It was while I was presenting a two day Leadership & Management seminar last week that I realised something about myself. I believe I had known this thing for a long time, but by verbalising it, it crystalised and became very clear to me.
I had involved the group in a discussion about communication skills, after all if you’re a manager and you can’t communicate effectively with your staff or team, how can you expect them to achieve the stated goals of your business or group? Part of the focus was on cross cultural communication and I mentioned the fact that it is difficult enough to achieve ‘mutual understanding’ within our own cultures, let alone achieve it when involved in cross cultural discourse.
(‘mutual understanding’ can only be achieved when the sender of a message understands that the receiver understands exactly what it is that the sender is wanting the receiver to understand and further, that the receiver understands that their understanding is what the sender meant for them to understand. Got it? Good!)
As the discussion developed I recounted an anecdote from my own experience which went along the lines that, before I arrived in Viet Nam and took up my position with RMIT I naively assumed that, as RMIT Viet Nam is a campus of an Australian university, there would be a considerable number of Australians as part of the academic staff. How wrong I was because the in first office in which I was housed along with another 25 or so people I was the only Australian.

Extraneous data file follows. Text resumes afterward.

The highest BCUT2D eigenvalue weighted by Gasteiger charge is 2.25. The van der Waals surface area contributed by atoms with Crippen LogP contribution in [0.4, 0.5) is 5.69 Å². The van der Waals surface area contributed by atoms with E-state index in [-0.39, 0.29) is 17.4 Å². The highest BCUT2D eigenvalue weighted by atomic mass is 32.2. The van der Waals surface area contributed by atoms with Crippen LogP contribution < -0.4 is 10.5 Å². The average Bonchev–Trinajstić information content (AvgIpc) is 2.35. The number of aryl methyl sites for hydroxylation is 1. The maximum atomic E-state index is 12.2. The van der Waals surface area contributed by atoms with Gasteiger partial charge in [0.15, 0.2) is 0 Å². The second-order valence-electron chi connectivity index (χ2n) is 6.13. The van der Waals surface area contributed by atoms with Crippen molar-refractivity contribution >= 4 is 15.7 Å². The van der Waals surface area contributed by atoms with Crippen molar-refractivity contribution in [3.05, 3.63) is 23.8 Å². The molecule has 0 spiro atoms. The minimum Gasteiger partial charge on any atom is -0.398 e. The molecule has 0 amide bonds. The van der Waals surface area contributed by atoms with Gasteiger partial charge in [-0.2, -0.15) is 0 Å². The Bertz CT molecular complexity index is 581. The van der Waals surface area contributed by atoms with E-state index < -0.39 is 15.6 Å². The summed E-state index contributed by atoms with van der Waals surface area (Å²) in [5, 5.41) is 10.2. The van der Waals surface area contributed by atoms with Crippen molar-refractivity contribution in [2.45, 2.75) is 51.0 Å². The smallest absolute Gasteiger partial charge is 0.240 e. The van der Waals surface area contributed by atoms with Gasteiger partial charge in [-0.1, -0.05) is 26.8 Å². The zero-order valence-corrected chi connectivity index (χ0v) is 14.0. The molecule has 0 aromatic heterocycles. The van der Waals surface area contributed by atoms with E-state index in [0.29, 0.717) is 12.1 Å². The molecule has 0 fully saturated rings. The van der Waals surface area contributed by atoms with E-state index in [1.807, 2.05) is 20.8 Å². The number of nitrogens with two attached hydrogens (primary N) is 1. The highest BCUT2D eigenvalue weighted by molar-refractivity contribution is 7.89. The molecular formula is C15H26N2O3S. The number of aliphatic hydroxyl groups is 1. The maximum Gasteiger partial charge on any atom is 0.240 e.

My fellow staff members were from Scotland, Ireland, France, Holland, Canada, New Zealand, Viet Nam, Viet Kieu (Vietnamese foreigner) from Canada and The United States and Korea. Achieving ‘mutual understanding’ in the classroom and in dealings with Vietnamese in every day life is very difficult and it was often just as difficult among my colleagues.
While working in the office and even now when I spend time with my foreign legion of friends, it is nearly impossible to make a simple comment based on my own past experience as it usually necessitates a full and sometimes complicated explanation to arrive at any understanding at all. This goes both ways of course as I often cannot understand a statement based on a colloquialism or experience from another country.
The result of this impasse is that I often find it easier to retain my own counsel and not take part in any discourse at all, but of course that is quite impractical and cannot work most of the time. The result is, and this was the revelation that hit me like a smelly wet fish during the seminar discussion, that at the end of each day I generally find myself exhausted. The seemingly simple process of communication with my fellow man in any meaningful fashion is tiring in the extreme and I also realised that the frustration of not being more easily understood has often led to bouts of downright anger and depression.
I’ll be keen to discover how I cope when trying to communicate when back in Australia. The question is, will anybody there understand me any more and will I understand them?